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Working with Binary Large Objects (BLOBs) Using SQL Server and ADO.NET

  • July 28, 2008
  • By Bipin Joshi
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Introduction

Sometimes, your data is not limited to strings and numbers. You need to store a large amount of data in a SQL server table. Documents, raw files, XML documents and photos are some examples. SQL server provides special data types for such large volumes of data. In this article, I will discuss how to read and write Binary Large Objects (BLOBs) using SQL Server 2005 and ADO.NET.

Flavors of LOBs

Large objects come in many flavors. The LOBs can be broadly classified as Character Large Objects (CLOBs) or Binary Large Objects (BLOBs). Luckily, SQL server provides different data types to handle these different flavors of data. Have a look at the following table that lists various SQL Server data types that are used in conjunction with LOBs.

Table 1: Large Objects data types of SQL Server

LOB TypeSQL Server Data TypeMax. Size
BLOB varbinary(MAX)
Image
2,147,483,647
-
CLOB varchar(MAX)
Text
2,147,483,647
-
CLOB - Unicode nvarchar(MAX)
NText
1,073,741,823
-
XML data xml 2,147,483,647

The Text, NText, and Image data types come from the previous versions of SQL Server. It is recommended that you use the newer varchar(MAX), nvarchar(MAX), and varbinary(MAX) data types instead.

As you can see from Table 1, varbinary(MAX) is the data type that allows you to deal with large binary data; therefore, the discussion will focus on using varbinary(MAX) data in .NET applications.

Storing BLOBs in SQL Server

Binary data comes in variety of flavors. Word documents, PDF invoices, Photos, product images, raw data are all examples of BLOB data. When storing BLOBs as a part of your .NET application, you have two choices:

  1. Store BLOBs as disk files
  2. Store BLOBs directly inside a SQL Server database

Both the choices have some pros and cons. The first approach is good if:

  1. You have few hosting resources in terms of SQL Server space.
  2. The BLOB data is being used by third parties. For example, you might have images that are being created by a graphics designer.
  3. You want to use a file system-based editor to manipulate the binary data. For example, you might be using Microsoft Office Suite to edit Word and Excel files.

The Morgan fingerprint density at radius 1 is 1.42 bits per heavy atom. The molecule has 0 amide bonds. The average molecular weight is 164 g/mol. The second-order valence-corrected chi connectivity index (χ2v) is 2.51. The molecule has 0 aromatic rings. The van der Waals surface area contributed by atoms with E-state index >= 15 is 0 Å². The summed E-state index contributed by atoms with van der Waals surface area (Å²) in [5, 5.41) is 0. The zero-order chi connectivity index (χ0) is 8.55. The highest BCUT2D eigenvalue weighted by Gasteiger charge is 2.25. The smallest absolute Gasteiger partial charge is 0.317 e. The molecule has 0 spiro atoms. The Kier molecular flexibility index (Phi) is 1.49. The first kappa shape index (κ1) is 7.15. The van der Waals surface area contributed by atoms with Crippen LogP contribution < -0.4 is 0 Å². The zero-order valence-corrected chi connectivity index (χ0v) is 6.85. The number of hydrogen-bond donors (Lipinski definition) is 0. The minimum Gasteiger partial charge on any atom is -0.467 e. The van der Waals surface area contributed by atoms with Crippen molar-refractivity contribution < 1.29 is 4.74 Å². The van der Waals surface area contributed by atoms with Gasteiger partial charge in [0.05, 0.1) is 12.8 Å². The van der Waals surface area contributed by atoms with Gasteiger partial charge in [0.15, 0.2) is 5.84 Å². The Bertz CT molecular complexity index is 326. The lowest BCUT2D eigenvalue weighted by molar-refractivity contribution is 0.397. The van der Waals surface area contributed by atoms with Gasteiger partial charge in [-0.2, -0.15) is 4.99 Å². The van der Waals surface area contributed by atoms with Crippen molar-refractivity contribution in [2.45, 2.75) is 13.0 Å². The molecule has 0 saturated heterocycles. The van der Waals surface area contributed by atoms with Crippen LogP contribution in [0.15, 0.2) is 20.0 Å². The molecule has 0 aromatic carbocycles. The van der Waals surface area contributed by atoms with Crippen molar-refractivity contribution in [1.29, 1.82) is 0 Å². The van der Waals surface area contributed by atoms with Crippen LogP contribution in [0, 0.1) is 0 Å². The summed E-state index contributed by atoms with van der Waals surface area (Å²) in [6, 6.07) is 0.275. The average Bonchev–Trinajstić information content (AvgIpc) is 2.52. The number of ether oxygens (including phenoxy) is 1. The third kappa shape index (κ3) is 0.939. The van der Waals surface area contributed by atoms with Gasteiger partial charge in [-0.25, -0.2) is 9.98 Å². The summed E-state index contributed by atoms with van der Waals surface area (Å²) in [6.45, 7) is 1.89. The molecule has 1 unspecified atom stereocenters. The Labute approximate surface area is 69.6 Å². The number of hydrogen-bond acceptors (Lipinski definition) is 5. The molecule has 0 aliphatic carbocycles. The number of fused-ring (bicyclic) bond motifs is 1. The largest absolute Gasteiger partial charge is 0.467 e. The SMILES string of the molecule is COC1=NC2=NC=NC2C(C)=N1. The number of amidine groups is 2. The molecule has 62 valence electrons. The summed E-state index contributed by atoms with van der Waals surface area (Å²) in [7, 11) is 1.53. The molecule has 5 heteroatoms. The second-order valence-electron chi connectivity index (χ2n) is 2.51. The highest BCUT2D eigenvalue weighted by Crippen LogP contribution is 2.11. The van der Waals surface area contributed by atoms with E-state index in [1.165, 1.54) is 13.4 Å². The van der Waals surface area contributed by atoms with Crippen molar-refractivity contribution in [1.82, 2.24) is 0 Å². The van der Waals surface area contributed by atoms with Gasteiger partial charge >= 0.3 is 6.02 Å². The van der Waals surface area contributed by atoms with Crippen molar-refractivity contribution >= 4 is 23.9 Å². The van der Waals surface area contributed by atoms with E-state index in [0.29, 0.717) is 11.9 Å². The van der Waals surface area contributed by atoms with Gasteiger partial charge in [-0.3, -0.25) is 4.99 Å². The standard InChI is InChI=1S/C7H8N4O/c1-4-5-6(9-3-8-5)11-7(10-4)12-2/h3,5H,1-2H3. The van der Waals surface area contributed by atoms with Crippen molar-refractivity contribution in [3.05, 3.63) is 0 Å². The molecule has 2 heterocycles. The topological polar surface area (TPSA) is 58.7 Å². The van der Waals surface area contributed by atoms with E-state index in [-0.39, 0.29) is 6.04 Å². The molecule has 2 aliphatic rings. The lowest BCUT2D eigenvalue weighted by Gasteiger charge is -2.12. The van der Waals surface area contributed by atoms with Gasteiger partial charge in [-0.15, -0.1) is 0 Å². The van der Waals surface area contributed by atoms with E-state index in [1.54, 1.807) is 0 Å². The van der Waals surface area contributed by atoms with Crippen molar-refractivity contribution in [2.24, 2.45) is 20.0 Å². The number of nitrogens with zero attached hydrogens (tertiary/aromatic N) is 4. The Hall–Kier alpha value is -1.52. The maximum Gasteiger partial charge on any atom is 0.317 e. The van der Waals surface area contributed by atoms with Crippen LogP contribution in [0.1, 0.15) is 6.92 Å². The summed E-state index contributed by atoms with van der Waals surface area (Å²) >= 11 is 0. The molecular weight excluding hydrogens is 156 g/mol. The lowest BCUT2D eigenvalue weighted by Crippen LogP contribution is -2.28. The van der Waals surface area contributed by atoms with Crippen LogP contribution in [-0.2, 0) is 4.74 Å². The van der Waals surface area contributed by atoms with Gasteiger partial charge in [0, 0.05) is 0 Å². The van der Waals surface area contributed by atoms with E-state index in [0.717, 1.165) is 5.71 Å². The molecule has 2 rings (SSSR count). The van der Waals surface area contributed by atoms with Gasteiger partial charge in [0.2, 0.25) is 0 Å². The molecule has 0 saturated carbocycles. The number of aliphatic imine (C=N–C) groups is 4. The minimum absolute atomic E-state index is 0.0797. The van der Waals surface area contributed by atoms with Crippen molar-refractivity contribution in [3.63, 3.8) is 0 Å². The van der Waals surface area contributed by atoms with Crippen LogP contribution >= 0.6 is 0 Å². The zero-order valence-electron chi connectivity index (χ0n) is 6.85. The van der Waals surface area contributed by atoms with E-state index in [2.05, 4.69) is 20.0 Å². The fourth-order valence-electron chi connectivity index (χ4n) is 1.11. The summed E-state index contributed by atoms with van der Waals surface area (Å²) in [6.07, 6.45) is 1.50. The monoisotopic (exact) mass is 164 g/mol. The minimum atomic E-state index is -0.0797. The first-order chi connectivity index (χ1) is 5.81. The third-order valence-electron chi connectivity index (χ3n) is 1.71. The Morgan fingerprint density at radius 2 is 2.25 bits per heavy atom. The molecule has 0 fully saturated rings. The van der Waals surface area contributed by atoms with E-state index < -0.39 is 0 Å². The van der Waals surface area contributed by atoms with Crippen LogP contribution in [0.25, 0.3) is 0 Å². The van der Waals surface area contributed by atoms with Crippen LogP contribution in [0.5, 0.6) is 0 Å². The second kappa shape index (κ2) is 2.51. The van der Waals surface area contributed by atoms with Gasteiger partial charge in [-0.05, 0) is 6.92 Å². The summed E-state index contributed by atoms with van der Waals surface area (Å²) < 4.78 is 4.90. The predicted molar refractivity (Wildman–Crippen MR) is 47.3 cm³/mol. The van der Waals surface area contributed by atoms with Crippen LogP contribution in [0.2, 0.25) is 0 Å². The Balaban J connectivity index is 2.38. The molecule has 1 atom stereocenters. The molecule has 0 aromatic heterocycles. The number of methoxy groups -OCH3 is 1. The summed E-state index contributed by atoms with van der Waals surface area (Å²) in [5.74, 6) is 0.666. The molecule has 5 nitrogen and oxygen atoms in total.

The biggest drawback of storing binary data as a physical file is that your database easily can lose track of the binary data. Say, for example, you have a column that stores URLs of product images. If you move your application from one server to another, you must manually ensure that physical files representing product images are shipped along with the rest of the application. Also, any deletions to the database records also must be played on the physical image files.

Storing BLOBs directly inside SQL server provides the following advantages:

  1. Because BLOBs and related data are always together, there is no possibility of mismatch.
  2. BLOBs are transferred from one server to another along with the usual data transfer process. There is no need for any manual efforts to keep them in sync.
  3. BLOB data is also backed up along with routine SQL Server data.
  4. Applications, such as Content management Systems and Photo Albums, are tightly dependent on the BLOB data they use. Such applications are greatly benefited by storing BLOBs directly in the database.

In summary, depending on the application being developed, you should decide whether storing BLOB data in SQL Server is the way to go. That said, generally CMS systems, photo albums, slide show applications, document management systems, and so forth are good candidates for storing BLOBs inside SQL Server.

BLOBs and ADO.NET

BLOB data is represented as a byte array in .NET. To read BLOB data, you need to use the SqlDataReader class of ADO.NET. The use of SqlDataReader class to read BLOB data can be best understood with an example.

You will develop a simple application that manages photos stored in a SQL Server database. To work through this example, you will need a SQL Server database with a table named Photos. Table 2 shows the schema of Photos table.

Table 2: Schema of Photos table

Column NameData TypeDescription
PhotoID int (Identity, Primary Key) Represents a unique ID for a photo.
Title varchar(255) Stores the title of the photo.
Description varchar(MAX) Stores the description of the photo.
Photo varbinary(MAX) Stores the actual photo in binary form.

Notice that you have used the varbinary(MAX) data type for Photo column instead of the traditional Image data type.

Reading and Writing BLOBs

You will now develop a web site that allows the users to add, modify, and delete individual records of the Photos table. Begin by creating a new web site. If you wish, you can add a new database to its App_Data folder to create the Photos table.

Next, add App_Code folder to the web site and add a new class in it. Name the class as Photo. Listing 1 shows the completed Photo class.

Listing 1: Properties of Photo class

public class Photo
{
   public int PhotoID { get; set; }
   public string Title { get; set; }
   public string Description { get; set; }
   public byte[] PhotoData { get; set; }
}

The Photo class has four public properties: PhotoID, Title, Description, and PhotoData. They represent the respective columns of the Photos table. Notice that you have used the auto-implemented property syntax of C# to define the properties.





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